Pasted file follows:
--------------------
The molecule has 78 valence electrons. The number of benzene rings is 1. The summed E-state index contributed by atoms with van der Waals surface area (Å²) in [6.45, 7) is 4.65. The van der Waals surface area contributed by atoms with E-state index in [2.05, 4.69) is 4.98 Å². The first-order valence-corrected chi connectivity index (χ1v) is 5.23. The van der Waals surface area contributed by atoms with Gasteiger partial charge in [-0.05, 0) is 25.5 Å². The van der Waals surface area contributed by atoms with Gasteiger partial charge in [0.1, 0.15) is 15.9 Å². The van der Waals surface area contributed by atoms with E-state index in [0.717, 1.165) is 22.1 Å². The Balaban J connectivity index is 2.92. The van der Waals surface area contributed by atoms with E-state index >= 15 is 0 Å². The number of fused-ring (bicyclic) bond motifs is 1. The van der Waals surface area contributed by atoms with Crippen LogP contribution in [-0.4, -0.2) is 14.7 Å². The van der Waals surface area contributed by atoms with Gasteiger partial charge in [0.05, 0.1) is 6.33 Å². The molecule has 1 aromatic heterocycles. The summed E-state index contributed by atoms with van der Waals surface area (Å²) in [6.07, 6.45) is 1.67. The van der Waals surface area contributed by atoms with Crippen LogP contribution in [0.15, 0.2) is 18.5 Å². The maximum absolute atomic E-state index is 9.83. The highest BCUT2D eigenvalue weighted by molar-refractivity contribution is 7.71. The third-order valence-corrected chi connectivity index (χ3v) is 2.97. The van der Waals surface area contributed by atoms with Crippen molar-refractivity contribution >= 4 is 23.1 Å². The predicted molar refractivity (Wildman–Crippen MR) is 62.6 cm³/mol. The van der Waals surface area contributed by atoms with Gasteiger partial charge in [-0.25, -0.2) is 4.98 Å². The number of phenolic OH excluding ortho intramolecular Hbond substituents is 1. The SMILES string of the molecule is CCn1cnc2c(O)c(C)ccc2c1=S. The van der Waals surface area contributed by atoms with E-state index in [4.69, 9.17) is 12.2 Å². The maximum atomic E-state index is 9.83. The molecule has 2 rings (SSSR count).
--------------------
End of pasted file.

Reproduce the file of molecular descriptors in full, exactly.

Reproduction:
The molecule has 78 valence electrons. The number of benzene rings is 1. The summed E-state index contributed by atoms with van der Waals surface area (Å²) in [6.45, 7) is 4.65. The van der Waals surface area contributed by atoms with E-state index in [2.05, 4.69) is 4.98 Å². The first-order valence-corrected chi connectivity index (χ1v) is 5.23. The van der Waals surface area contributed by atoms with Gasteiger partial charge in [-0.05, 0) is 25.5 Å². The van der Waals surface area contributed by atoms with Gasteiger partial charge in [0.1, 0.15) is 15.9 Å². The van der Waals surface area contributed by atoms with E-state index in [0.717, 1.165) is 22.1 Å². The Balaban J connectivity index is 2.92. The van der Waals surface area contributed by atoms with E-state index >= 15 is 0 Å². The number of fused-ring (bicyclic) bond motifs is 1. The van der Waals surface area contributed by atoms with Crippen LogP contribution in [-0.4, -0.2) is 14.7 Å². The van der Waals surface area contributed by atoms with Gasteiger partial charge in [0.05, 0.1) is 6.33 Å². The molecule has 1 aromatic heterocycles. The summed E-state index contributed by atoms with van der Waals surface area (Å²) in [6.07, 6.45) is 1.67. The van der Waals surface area contributed by atoms with Crippen LogP contribution in [0.15, 0.2) is 18.5 Å². The maximum absolute atomic E-state index is 9.83. The highest BCUT2D eigenvalue weighted by molar-refractivity contribution is 7.71. The third-order valence-corrected chi connectivity index (χ3v) is 2.97. The van der Waals surface area contributed by atoms with Crippen molar-refractivity contribution >= 4 is 23.1 Å². The predicted molar refractivity (Wildman–Crippen MR) is 62.6 cm³/mol. The van der Waals surface area contributed by atoms with Gasteiger partial charge in [-0.25, -0.2) is 4.98 Å². The number of phenolic OH excluding ortho intramolecular Hbond substituents is 1. The SMILES string of the molecule is CCn1cnc2c(O)c(C)ccc2c1=S. The van der Waals surface area contributed by atoms with E-state index in [4.69, 9.17) is 12.2 Å². The maximum atomic E-state index is 9.83. The molecule has 2 rings (SSSR count).